The last part of the hike - to Mt. Jackson and the descent to the dropped car - were below treeline. This meant lots of typical White Mtns terrain - wet, rocky, rooty trails as well as a few areas of iced-over trail.  For some reason I had been sweating my ass off during this traverse despite the relatively cool temps and not-excessive pace. I had plowed through my 2.5L of water and had been eating handfuls of alpine snow at every opportunity but I was out of water and very thirsty.  Kyle lent me a full bike bottle (which I subsequently refilled twice at streams) and Jason offered a big slug of nuun but dehydration persisted. After we finished, I polished off half of a water bottle in my car and consumed 2 LARGE drinks from McDonalds and still had no need to use the bathroom until after 9 PM that night. I am a generally sweaty, heat-intolerant guy but this was a new low.

We continued on the wooded trails, made one short nav error and then headed up to Mt. Jackson.  I just learned that Mt. Jackson is named after Charles Thomas Jackson, a geologist and not Andrew Jackson the president. Thus, Mt. Jackson need not be included to qualify as a Presidential traverse. We got our last wide-ranging views from Mt. Jackson and then headed down 2.6 miles to the car.  2.6 mi downhill sounds easy but it really wasn't.  Most of this section was steep technical rocky downhill which was slow and not super comfortable on worked-over quads.  Not my favorite hiking terrain but these ancient eroded streambeds which pass for trails are typical in the Whites. It's probably good training for something.

Kyle had had enough of our slow downhilling and skipped ahead for last bit and we met back at the car to upload data and change out of wet shoes and clothes (in that order) before shuttling back to the other end of the traverse and settling into the 2.5 hr drive home.

We were very lucky with our weather for the traverse.  I kept thinking about how lousy (to be frank) this hike would be if you were stuck in a cloud and hiked for 10-11 hrs without any decent views. With stops, we clocked in just under 11 hrs for the trek, covered 21.4 mi and climbed just over 9000 ft.

Monday, March 7, 2016

GMARA Frigid Infliction, 3/5/16, Bolton Valley, VT

3:30 AM cell phone alarms woke us in time for 30 minutes of pre-race gearing up, eating cold pizza, coffee and hopping in the car for a quick ride to Bolton Valley ski area's nordic center for our 6th trip to the Frigid Infliction. We had a delicious visit to Waterbury's Prohibition Pig brewpub the night before, sampling some delicious local brews (including race sponsor Zero Gravity's Conehead IPA) followed up by some further carb-loading at Zachary's Pizza, saving leftover pizza for breakfast and for the race.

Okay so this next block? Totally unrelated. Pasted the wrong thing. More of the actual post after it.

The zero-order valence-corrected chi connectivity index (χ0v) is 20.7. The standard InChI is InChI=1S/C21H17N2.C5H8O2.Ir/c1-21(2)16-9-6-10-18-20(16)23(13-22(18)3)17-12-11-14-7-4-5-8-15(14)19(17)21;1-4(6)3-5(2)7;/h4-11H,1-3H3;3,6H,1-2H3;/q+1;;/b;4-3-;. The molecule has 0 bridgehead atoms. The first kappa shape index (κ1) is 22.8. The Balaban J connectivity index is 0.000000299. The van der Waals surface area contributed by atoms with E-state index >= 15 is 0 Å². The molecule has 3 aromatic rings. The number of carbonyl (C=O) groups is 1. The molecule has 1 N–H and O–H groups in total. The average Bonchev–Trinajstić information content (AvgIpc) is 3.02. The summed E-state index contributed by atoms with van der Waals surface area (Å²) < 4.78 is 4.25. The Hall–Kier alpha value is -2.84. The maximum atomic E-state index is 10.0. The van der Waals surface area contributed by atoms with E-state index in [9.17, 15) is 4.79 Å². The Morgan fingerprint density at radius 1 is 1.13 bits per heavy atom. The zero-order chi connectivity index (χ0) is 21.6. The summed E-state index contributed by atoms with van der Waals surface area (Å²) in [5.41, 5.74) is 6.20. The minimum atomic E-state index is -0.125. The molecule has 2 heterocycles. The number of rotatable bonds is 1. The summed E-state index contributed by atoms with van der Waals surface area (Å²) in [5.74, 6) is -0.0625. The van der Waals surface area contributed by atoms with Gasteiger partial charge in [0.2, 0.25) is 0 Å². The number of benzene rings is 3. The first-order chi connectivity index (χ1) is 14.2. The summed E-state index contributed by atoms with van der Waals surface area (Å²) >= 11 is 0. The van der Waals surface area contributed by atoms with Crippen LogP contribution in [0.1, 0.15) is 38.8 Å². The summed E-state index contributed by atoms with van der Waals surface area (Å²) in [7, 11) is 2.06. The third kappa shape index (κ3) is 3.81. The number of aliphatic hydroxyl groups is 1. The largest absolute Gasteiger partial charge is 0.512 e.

Our prior 5 Frigids have featured 2-3 feet of backcountry snow. Things were different this year. Bolton was covered in a layer of 1-8" of icy crust and an inch or so of snow on top of that. The surface was not suited to skiing and therefore GMARA had converted the ski legs to additional snowshoe legs. The course would be 4 snowshoe legs, one leg on foot and as many bonus snowshoe loops as you had time for at the end of the race, if you had hustled through the main course. Race conditions were good: temps between 5 and 25F, light winds and sunny. Registration was strong this year: 42 teams of 2-3 people.

The RDs had designed a variable initial leg that would do a great job of spreading the teams out.  The lack of deep snow also allowed easier separation from other teams.  There were 5 possible CPs on the leg which were variably valued depending on degree of difficulty.  You needed to accumulate 10 pts before returning to base. You could go for the one distant, mountaintop CP which was worth 10 pts or get a combination of closer CPs to add up to 10.  We did the latter, which seemed to work out well.

Nick wasn't able to find his "A" snowshoes while packing and so he brought a backup pair of Baldas snowshoes we had won in a previous race.  Both of these snowshoes broke apart within 15 minutes under race conditions. Rob lost a metal tine off of his MSR snowshoe's crampon later in the race. My Tubbs made it through without problems.  This was a tough day to be snowshoe (or snowshoer); 9 hours of pounding an unyielding crust is a solid field test.  Nick retained one snowshoe flapping around on his foot to respect the snowshoe requirement of this leg; the other was totaled. Luckily, when we returned to HQ, GMARA's Colin was able to provide Nick with a loaner set to abuse for the remainder of the race. Otherwise, our race would have been extremely short.

Snowshoe carnage         Photo: GMARA

The next leg consisted of finding 5 CPs on what was to have been a ski leg.  The CPs were primarily on/around (what would have been) groomed trails. Lots of climbing and running in snowshoes. We wrapped up this leg and entered TA2 around the 3 hr mark.  Here we got to take off the snowshoes and carry them for a while to complete this third leg on foot.  This process was greatly aided by wearing microspikes over our boots to provide some bite on the icy crust.  Normally, in the Frigid, these on-foot "posthole" legs are a slow deep slog, but with the current conditions, this was not the case.  We whipped through these 5 CPs around Joiner Brook in 30 minutes and arrived as the second team (Goose AR was 20 mins ahead) to reach the Tyrolean traverse (TT) over the Joiner Brook ravine.

Clipping in for the tyrolean traverse

Not us but a nice shot of the TT. See the tiny people on the other side?     Photo: GMARA